“He always had the right one-liner,” Kepner said. The one about having had a better year than President Herbert Hoover during the Great Depression was a great example. “He was marketed extremely well by Christy Walsh, maybe the first agent in baseball. He was everywhere and he was, I think, as a big a celebrity as there was in the country.”
The decade also played right into Ruth’s insatiable appetites for food, drink and women.
His gluttony helped to keep him out for the first two months of the 1925 season. The cover story in the newspapers was that too many hot dogs gave Ruth a “bellyache.” The more accurate tale was that gallons of booze did a number on his insides and sent him to the operating table.
But, Ruth being Ruth, he recovered and then posted three of the greatest offensive seasons in baseball history from 1926-28. He slashed a combined .350/.488/.740 with 161 home runs in his early 30s. He was the centerpiece of one of the sport’s greatest teams, the 1927 “Murderer’s Row” squad. That was the year he hit 60.
The Yankees won the pennant all three of those seasons and then one more flag with Ruth in 1932. You might remember that ’32 World Series for the Bambino pointing toward the corner of Waveland and Sheffield in Chicago. That’s a project for another day.
Ruth left the Yankees after the ’34 season and finished his career back in Boston with the Braves. The Yankees proceeded to rip off 22 AL pennants and 16 World Series wins from 1936-64.
Those teams also had stars who became celebrities — Joe DiMaggio, Phil Rizzuto, Yogi Berra, Mickey Mantle and Whitey Ford, to name several — but they followed George Herman Ruth, the toughest of acts to follow.
Ruth By The Numbers
Career on-base plus slugging
World Series championships
LOU GEHRIG (Yankees, 1923-39)
Gehrig was New York to the core. He born in the city at the turn of the 20th century to German immigrant parents who wanted him to be an engineer instead of a ballplayer.
With his mother setting the example, he cultivated a work ethic that would become an outsized feature of his career.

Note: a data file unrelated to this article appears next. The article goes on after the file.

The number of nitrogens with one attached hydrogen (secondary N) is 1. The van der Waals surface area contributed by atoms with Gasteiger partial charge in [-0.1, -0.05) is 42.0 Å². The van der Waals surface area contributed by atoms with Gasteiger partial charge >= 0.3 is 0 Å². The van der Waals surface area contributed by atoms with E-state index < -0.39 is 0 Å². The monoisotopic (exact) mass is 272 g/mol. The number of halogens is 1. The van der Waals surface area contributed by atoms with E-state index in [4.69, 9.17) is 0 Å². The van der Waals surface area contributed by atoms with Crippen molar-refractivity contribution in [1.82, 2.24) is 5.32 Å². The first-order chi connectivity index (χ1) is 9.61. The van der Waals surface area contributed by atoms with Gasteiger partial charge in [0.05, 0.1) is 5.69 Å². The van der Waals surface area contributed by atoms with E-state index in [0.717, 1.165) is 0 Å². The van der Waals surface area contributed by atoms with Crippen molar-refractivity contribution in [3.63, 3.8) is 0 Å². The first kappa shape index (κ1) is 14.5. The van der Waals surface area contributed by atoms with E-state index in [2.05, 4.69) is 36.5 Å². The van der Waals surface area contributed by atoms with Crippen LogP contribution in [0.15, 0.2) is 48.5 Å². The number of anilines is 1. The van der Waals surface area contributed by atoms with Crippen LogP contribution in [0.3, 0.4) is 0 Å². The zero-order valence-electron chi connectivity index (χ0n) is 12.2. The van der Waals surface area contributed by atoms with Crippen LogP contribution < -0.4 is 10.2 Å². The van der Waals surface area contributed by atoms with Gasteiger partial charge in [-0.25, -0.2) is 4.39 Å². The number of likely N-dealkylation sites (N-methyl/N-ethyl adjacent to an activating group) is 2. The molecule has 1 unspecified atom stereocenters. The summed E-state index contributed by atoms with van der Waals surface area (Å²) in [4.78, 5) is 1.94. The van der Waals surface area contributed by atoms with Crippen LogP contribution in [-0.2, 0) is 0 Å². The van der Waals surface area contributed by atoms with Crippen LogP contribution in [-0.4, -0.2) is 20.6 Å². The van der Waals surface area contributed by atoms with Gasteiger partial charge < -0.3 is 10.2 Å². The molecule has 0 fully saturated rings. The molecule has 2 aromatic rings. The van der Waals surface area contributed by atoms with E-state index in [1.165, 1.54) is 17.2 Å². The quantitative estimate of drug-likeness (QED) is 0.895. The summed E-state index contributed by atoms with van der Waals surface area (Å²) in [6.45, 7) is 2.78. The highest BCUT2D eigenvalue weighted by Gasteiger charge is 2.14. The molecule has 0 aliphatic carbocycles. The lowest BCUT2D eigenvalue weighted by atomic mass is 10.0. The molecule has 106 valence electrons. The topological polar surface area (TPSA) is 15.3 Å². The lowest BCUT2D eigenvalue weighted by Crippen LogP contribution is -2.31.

Sports won out in the Gehrig household as the kid’s talent blossomed. Young Lou moved from the sandlots to high school to the Ivy League, all in Manhattan. He was a lot more athlete than student at Columbia, but boy, what an athlete he was.
And, like the best New York stories, there was even some scandal. Gehrig was suspended for the Lions’ 1922 season after playing semipro ball in Connecticut the year before under an assumed name.
Once he took the field for the ’23 season, there was no denying the big fella had big league potential. Yankees scout Paul Krichell sure knew it. After seeing enough massive homers, he convinced the team to sign Gehrig.
Four months later, Lou was playing in the House that Ruth Built.
Two years after that, he embarked on becoming the greatest co-star in baseball history, the stoic sidekick to a bombastic showman.
“Ruth and Gehrig were this famous pair but they weren’t twins by any means. They both brought different reasons to root and a different kind of appeal. I think that made the Yankees even more interesting, because there were kind of multiple personalities to cheer for who were both extraordinarily productive,” Kepner said.
Gehrig still holds the MLB record with 23 grand slams and the single-season American League RBI record with 185 in 1931. There’s also the unmatched feat of 13 consecutive seasons of 100 or more runs scored and 100 or more RBIs.
When Gehrig was forced to stop playing in 1939 because of the rare disease that would take his life two years later, he was second to Ruth on the all-time home run list with 493.
That’s not just a product of being in the lineup every day for 15 years in a row.
“I think there’s an appreciation for what an extraordinary hitter he was,” Kepner said. “All it takes is one fleeting glance at his stat page to see all the black ink and all the things he led the league in and his numbers are just extraordinary.
“Part of the whole majesty of Gehrig is that, beyond having a very interesting story, he was unquestionably an all-time great on the field.”